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Atomization and Sprays
Facteur d'impact: 1.189 Facteur d'impact sur 5 ans: 1.596 SJR: 0.814 SNIP: 1.18 CiteScore™: 1.6

ISSN Imprimer: 1044-5110
ISSN En ligne: 1936-2684

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Atomization and Sprays

DOI: 10.1615/AtomizSpr.2012004415
pages 1009-1031

STEADY AND TRANSIENT DROPLET DISPERSION IN AN AIR-ASSIST INTERNALLY MIXING CONE ATOMIZER

Amir Abbas Aliabadi
Department of Mechanical Engineering, University of British Columbia, 3321−2260 West Mall, Vancouver, British Columbia, V6T1Z4, Canada
Kelly W. J. Lim
Department of Mechanical Engineering, University of British Columbia, 3321−2260 West Mall, Vancouver, British Columbia, V6T1Z4, Canada
Steven N. Rogak
Department of Mechanical Engineering, University of British Columbia, 3321−2260 West Mall, Vancouver, British Columbia, V6T1Z4, Canada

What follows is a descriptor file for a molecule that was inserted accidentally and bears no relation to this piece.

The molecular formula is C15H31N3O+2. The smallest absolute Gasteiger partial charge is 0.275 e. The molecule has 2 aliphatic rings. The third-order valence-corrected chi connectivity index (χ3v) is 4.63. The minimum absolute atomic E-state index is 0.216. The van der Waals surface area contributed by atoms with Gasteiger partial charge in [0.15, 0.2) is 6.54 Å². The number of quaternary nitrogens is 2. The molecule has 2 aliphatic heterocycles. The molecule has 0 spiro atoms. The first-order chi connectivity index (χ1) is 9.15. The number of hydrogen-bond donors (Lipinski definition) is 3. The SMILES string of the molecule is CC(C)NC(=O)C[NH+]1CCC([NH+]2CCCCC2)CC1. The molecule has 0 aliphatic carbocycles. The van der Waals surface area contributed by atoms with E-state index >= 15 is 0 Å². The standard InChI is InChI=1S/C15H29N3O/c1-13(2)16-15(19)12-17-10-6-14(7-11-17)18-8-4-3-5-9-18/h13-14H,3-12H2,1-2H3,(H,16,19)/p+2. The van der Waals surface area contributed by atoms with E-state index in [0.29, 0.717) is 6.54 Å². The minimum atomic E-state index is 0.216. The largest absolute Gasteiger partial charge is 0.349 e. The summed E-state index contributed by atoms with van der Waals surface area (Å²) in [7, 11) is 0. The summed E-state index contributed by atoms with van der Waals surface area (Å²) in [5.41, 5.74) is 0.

Sheldon I. Green
Department of Mechanical Engineering, University of British Columbia, 3321−2260 West Mall, Vancouver, British Columbia, V6T1Z4, Canada

RÉSUMÉ

Droplet dispersion for steady and transient sprays produced by an air-assist internally mixing cone atomizer is studied using high-speed laser imaging, shadowgraphy, and particle tracking velocimetry (PTV). For this spray, large droplets form close to the periphery while small droplets form close to the centerline. Radial dispersion of droplets is a function of droplet relaxation time and fluctuating flow characteristic times so that small droplets disperse more effectively in the radial direction than large droplets due to turbulent diffusion. For the transient spray, the overall axial and radial penetration of the spray is self-preserving and similar to penetration of starting continuous phase jets. Axial dispersion of droplets is a function of droplet relaxation time and the mean flow characteristic time. The leading edge of the spray exhibits higher turbulence than the trailing edge, which is characterized by very large eddies and smaller Reynolds numbers. The dispersion behavior at far-field away from the breakup region is expected to be similar for many dilute air-assist, internally mixing round sprays.


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